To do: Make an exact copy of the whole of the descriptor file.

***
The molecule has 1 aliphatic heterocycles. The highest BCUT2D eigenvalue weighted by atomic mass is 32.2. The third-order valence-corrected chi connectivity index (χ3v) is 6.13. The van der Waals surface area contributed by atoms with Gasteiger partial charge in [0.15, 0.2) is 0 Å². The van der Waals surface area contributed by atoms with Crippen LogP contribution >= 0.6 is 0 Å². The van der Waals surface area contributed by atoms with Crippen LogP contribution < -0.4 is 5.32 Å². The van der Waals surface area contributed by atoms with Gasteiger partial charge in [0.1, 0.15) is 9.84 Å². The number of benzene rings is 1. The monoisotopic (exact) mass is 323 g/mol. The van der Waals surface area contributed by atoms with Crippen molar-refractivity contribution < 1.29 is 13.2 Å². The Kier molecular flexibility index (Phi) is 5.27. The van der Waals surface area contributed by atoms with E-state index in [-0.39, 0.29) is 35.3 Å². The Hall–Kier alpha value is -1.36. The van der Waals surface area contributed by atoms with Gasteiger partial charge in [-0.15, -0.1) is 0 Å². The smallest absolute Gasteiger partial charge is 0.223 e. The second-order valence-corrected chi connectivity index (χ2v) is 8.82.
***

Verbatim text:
The molecule has 1 aliphatic heterocycles. The highest BCUT2D eigenvalue weighted by atomic mass is 32.2. The third-order valence-corrected chi connectivity index (χ3v) is 6.13. The van der Waals surface area contributed by atoms with Gasteiger partial charge in [0.15, 0.2) is 0 Å². The van der Waals surface area contributed by atoms with Crippen LogP contribution >= 0.6 is 0 Å². The van der Waals surface area contributed by atoms with Crippen LogP contribution < -0.4 is 5.32 Å². The van der Waals surface area contributed by atoms with Gasteiger partial charge in [0.1, 0.15) is 9.84 Å². The number of benzene rings is 1. The monoisotopic (exact) mass is 323 g/mol. The van der Waals surface area contributed by atoms with Crippen molar-refractivity contribution < 1.29 is 13.2 Å². The Kier molecular flexibility index (Phi) is 5.27. The van der Waals surface area contributed by atoms with E-state index in [-0.39, 0.29) is 35.3 Å². The Hall–Kier alpha value is -1.36. The van der Waals surface area contributed by atoms with Gasteiger partial charge in [-0.15, -0.1) is 0 Å². The smallest absolute Gasteiger partial charge is 0.223 e. The second-order valence-corrected chi connectivity index (χ2v) is 8.82.